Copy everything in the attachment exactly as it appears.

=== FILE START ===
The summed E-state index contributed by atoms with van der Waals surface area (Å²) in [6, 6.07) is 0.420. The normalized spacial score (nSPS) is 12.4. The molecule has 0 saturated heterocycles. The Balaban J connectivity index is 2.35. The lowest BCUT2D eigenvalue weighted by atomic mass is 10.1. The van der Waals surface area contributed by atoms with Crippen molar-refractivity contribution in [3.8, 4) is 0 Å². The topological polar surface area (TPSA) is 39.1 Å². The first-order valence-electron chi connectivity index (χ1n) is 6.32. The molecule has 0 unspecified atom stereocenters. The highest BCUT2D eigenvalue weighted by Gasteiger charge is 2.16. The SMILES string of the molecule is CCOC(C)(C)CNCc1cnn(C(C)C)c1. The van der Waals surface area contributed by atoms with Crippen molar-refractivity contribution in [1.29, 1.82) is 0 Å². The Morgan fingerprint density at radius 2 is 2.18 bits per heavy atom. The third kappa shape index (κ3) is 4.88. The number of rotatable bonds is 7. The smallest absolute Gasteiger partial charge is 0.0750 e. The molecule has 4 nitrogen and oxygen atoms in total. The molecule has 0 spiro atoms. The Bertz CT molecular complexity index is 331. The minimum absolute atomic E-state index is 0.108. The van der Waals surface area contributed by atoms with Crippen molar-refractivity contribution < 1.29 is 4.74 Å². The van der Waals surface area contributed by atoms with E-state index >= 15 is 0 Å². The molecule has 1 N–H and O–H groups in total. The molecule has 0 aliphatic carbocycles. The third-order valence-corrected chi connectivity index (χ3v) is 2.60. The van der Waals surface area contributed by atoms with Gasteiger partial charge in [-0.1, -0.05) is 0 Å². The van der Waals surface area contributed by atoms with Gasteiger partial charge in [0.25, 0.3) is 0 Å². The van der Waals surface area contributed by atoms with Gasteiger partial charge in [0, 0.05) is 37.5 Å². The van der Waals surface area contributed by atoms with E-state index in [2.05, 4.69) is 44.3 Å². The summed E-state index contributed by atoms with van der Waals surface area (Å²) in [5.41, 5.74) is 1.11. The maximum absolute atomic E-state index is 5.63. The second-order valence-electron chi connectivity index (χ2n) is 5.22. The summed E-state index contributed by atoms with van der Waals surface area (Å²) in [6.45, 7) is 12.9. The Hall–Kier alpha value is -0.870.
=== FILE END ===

The summed E-state index contributed by atoms with van der Waals surface area (Å²) in [6, 6.07) is 0.420. The normalized spacial score (nSPS) is 12.4. The molecule has 0 saturated heterocycles. The Balaban J connectivity index is 2.35. The lowest BCUT2D eigenvalue weighted by atomic mass is 10.1. The van der Waals surface area contributed by atoms with Crippen molar-refractivity contribution in [3.8, 4) is 0 Å². The topological polar surface area (TPSA) is 39.1 Å². The first-order valence-electron chi connectivity index (χ1n) is 6.32. The molecule has 0 unspecified atom stereocenters. The highest BCUT2D eigenvalue weighted by Gasteiger charge is 2.16. The SMILES string of the molecule is CCOC(C)(C)CNCc1cnn(C(C)C)c1. The van der Waals surface area contributed by atoms with Crippen molar-refractivity contribution in [1.29, 1.82) is 0 Å². The Morgan fingerprint density at radius 2 is 2.18 bits per heavy atom. The third kappa shape index (κ3) is 4.88. The number of rotatable bonds is 7. The smallest absolute Gasteiger partial charge is 0.0750 e. The molecule has 4 nitrogen and oxygen atoms in total. The molecule has 0 spiro atoms. The Bertz CT molecular complexity index is 331. The minimum absolute atomic E-state index is 0.108. The van der Waals surface area contributed by atoms with Crippen molar-refractivity contribution < 1.29 is 4.74 Å². The van der Waals surface area contributed by atoms with E-state index >= 15 is 0 Å². The molecule has 1 N–H and O–H groups in total. The molecule has 0 aliphatic carbocycles. The third-order valence-corrected chi connectivity index (χ3v) is 2.60. The van der Waals surface area contributed by atoms with Gasteiger partial charge in [-0.1, -0.05) is 0 Å². The van der Waals surface area contributed by atoms with Gasteiger partial charge in [0.25, 0.3) is 0 Å². The van der Waals surface area contributed by atoms with Gasteiger partial charge in [0, 0.05) is 37.5 Å². The van der Waals surface area contributed by atoms with E-state index in [2.05, 4.69) is 44.3 Å². The summed E-state index contributed by atoms with van der Waals surface area (Å²) in [5.41, 5.74) is 1.11. The maximum absolute atomic E-state index is 5.63. The second-order valence-electron chi connectivity index (χ2n) is 5.22. The summed E-state index contributed by atoms with van der Waals surface area (Å²) in [6.45, 7) is 12.9. The Hall–Kier alpha value is -0.870.